There is constant danger that the unpopularity of an individual, or of the group of which he is a member, will be reflected in dealings with his rights by his neighbors or by the organized community. In America today this bias is most likely to stern from differences of race, origin, nationality, or religious or political belief. Prejudice may victimize an entire group or any of its members. Any charge of shocking or anti-social conduct against one who is already thus unpopular increases the likelihood of unfair treatment. Not only private citizens, but legislators, judges and administrative officers of government are prone to such prejudicial attitudes and behavior.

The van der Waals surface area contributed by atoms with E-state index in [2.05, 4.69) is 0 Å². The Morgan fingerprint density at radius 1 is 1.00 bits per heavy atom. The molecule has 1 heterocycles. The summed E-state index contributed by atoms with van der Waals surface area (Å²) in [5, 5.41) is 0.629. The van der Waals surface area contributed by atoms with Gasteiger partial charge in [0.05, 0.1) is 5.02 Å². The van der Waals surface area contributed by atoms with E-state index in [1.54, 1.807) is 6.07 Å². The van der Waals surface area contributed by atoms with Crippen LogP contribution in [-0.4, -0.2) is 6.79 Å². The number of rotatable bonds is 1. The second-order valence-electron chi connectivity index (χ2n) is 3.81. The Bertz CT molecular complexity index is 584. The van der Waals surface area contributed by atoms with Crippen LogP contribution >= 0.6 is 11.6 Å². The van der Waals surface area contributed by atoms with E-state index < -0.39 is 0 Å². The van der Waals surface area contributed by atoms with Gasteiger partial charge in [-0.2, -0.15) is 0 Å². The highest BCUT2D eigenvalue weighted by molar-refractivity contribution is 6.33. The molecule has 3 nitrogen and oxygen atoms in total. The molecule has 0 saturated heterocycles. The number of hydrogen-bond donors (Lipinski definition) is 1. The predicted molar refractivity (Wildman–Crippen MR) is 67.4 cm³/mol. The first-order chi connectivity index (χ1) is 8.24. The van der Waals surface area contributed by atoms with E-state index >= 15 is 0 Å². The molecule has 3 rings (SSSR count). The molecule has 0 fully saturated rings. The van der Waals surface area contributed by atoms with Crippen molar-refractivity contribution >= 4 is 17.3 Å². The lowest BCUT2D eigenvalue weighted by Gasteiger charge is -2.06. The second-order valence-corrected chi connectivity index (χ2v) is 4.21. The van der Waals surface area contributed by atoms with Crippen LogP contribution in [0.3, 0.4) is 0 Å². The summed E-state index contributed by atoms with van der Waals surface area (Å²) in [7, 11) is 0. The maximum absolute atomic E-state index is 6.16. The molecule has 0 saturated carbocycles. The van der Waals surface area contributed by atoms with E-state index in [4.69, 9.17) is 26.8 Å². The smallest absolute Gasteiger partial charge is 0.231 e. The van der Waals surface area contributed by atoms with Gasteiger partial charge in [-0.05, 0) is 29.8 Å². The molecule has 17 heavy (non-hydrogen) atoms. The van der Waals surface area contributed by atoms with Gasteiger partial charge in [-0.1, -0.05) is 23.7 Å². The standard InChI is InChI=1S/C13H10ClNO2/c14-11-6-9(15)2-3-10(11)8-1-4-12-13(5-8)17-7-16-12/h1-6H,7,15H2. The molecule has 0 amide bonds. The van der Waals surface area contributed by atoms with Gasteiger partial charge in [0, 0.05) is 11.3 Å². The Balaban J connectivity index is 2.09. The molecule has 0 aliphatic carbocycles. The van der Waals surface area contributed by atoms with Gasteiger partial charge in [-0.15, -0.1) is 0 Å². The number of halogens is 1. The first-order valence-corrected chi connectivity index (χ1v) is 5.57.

To secure those thus disadvantaged against imposition is a major function of the Constitution and of the Supreme Court as the final exponent and enforcer of fundamental law and its supremacy.